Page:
Failure to submit a completed Safety Case Report is a criminal offence under the Act, and high-rise residential safety managers must ensure that the Report meets all the requirements. Non-compliance can lead to serious consequences to those responsible. Some of these include:

  • Legal and financial consequences: can lead to fines, imprisonment, and liability claims in the event of a fire or other safety incident.
  • Increased Building Safety Risks: If the regulations are not upheld, there would be increased safety risks for building occupants, including risks from structural failure and fire hazards.
  • Reputational damage: Building owners and construction companies can suffer reputational damage for not complying and therefore lose opportunities and trust from key stakeholders.
  • Delays in project construction: Safety issues will need to be identified and addressed if there is failure to comply with safety regulations, which would cause delay in any projects in the construction stage.
  • Environmental harm: Can also result in damage to the environment, pollution and waste and harm to wildlife and natural resources.
  • Difficulty selling and leasing: Non-compliance with the regulations would make it difficult to sell or lease the building, especially for residents looking to move or re-mortgage.
  • Insurance issues: Insurance coverage for the building would result in increased costs and liability as it would be harder to insure the building.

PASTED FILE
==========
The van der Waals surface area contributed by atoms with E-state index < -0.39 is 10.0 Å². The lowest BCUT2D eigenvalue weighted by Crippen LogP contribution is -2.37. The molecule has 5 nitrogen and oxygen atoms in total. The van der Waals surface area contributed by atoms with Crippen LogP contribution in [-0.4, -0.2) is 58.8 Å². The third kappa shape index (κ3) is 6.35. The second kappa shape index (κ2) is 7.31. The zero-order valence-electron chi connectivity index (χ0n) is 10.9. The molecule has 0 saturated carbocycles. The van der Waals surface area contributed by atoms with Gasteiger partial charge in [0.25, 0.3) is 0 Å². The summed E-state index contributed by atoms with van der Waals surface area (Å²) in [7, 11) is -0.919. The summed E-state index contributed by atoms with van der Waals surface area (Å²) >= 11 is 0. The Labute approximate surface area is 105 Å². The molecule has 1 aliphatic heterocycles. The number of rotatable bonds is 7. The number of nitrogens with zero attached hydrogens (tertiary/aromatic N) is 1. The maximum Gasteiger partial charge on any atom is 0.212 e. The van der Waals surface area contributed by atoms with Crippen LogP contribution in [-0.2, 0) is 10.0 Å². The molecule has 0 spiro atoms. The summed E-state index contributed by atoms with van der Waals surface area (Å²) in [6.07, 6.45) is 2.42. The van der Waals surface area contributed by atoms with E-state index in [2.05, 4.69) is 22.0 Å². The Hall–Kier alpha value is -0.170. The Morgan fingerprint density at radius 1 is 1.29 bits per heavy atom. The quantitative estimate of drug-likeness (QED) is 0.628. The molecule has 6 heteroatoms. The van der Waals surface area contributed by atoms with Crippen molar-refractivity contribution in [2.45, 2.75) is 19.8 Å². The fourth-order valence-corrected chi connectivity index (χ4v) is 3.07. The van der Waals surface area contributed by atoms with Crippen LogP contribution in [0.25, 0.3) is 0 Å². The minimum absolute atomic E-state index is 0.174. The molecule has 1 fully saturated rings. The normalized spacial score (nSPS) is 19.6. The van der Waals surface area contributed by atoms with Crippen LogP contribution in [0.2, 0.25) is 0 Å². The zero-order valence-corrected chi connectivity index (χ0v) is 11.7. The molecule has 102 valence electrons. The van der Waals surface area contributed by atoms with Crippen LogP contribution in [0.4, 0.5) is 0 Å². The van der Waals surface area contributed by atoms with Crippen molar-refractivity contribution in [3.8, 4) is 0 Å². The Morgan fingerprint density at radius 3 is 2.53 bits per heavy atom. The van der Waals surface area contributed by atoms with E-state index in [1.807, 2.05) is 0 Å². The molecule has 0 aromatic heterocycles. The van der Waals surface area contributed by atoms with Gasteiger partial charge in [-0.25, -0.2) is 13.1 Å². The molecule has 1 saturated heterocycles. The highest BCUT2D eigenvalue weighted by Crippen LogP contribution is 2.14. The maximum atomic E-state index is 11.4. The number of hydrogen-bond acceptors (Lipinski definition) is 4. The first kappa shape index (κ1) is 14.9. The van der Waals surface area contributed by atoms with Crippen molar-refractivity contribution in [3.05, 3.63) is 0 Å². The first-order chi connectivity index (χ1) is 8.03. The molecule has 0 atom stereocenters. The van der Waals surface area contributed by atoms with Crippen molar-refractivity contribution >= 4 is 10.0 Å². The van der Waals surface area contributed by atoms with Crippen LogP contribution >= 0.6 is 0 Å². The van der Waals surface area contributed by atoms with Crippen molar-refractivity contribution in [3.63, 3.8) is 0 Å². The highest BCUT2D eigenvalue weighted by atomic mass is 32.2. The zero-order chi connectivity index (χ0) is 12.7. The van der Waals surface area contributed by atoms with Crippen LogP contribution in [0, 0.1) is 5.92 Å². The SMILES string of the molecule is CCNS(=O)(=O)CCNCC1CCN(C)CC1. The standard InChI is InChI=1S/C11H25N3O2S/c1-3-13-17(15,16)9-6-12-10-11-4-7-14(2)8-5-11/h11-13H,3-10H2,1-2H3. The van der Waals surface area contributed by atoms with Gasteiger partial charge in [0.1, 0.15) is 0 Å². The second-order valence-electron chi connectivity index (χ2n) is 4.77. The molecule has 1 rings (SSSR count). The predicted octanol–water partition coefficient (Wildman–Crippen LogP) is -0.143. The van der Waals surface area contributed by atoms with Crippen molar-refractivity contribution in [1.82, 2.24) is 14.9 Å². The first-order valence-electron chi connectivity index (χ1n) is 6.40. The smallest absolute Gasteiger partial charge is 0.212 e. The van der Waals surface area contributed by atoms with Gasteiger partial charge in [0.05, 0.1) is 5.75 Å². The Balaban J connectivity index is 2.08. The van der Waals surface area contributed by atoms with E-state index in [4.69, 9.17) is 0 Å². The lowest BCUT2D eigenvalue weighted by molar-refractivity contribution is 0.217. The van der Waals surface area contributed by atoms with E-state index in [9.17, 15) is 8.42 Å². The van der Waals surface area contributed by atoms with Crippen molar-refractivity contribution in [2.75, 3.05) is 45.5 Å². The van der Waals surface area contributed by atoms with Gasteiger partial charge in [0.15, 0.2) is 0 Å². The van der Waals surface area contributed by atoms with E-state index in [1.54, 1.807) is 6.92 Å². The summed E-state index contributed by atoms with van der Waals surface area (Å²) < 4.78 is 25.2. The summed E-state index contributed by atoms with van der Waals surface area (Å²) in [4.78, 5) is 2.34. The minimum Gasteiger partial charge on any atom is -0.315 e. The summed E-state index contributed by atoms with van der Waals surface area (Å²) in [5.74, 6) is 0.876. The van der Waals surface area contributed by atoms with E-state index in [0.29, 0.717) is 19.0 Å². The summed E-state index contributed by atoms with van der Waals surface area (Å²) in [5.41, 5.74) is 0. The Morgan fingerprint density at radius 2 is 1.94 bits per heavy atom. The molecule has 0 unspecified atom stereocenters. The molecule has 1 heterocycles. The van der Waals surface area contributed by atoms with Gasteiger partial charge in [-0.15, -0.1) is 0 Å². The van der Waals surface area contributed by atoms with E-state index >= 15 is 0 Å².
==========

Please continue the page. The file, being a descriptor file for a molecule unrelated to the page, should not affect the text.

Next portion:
What is the Golden Thread and why is it so important?

‘The Golden Thread is both the information that allows you to understand a building and the steps needed to keep both the building and the steps needed to keep both the building and the people safe, now and in the future.’ BRAC’s summary definition.

The government requires that Duty holders and Principal Accountable Persons create and maintain a golden thread, throughout a building’s life cycle. The golden thread includes:

  • The information about a building that allows someone to understand a building and manage it safely.
  • The information management to ensure the information is accurate, easily understandable, can be accessed by those who need it and is up to date.

It will ensure that building owners have well-documented and accurate evidence of their risk assessments and safety arrangements as well as supported documentation. It will make it easier for them to manage relevant safety information, providing assurance to both the BSR and residents that measures are in place to manage risk and safety. 

The Golden Thread will apply to all the buildings within the scope of the Building Safety Regime. It will use digital tools and systems to enable key information on the buildings to be stored and used effectively to ensure safer buildings. It will be used to support duty holders and the Principle Accountable Persons throughout the life cycle of a building by recording all information. 

The Golden Thread brings all information together in a single place meaning there is always one source of truth. It ensures that information on the building is easily accessible to the right people at the right time. It also sets out a new higher standard of information-keeping which will support the BSR in assuring buildings are managed safely. 

Further information can be found on this link.

Compliance with the Building Safety Act is imperative for creating a safe built environment. Safety Case Reports play a pivotal role in assessing and mitigating risks associated with high-rise residential buildings. By adherence to the Act and preparation of complete and thorough Safety Case Reports whilst upholding The Golden Thread, duty holders demonstrate their commitment to building safety, and participate in the ongoing campaign for Building Safety in the built environment.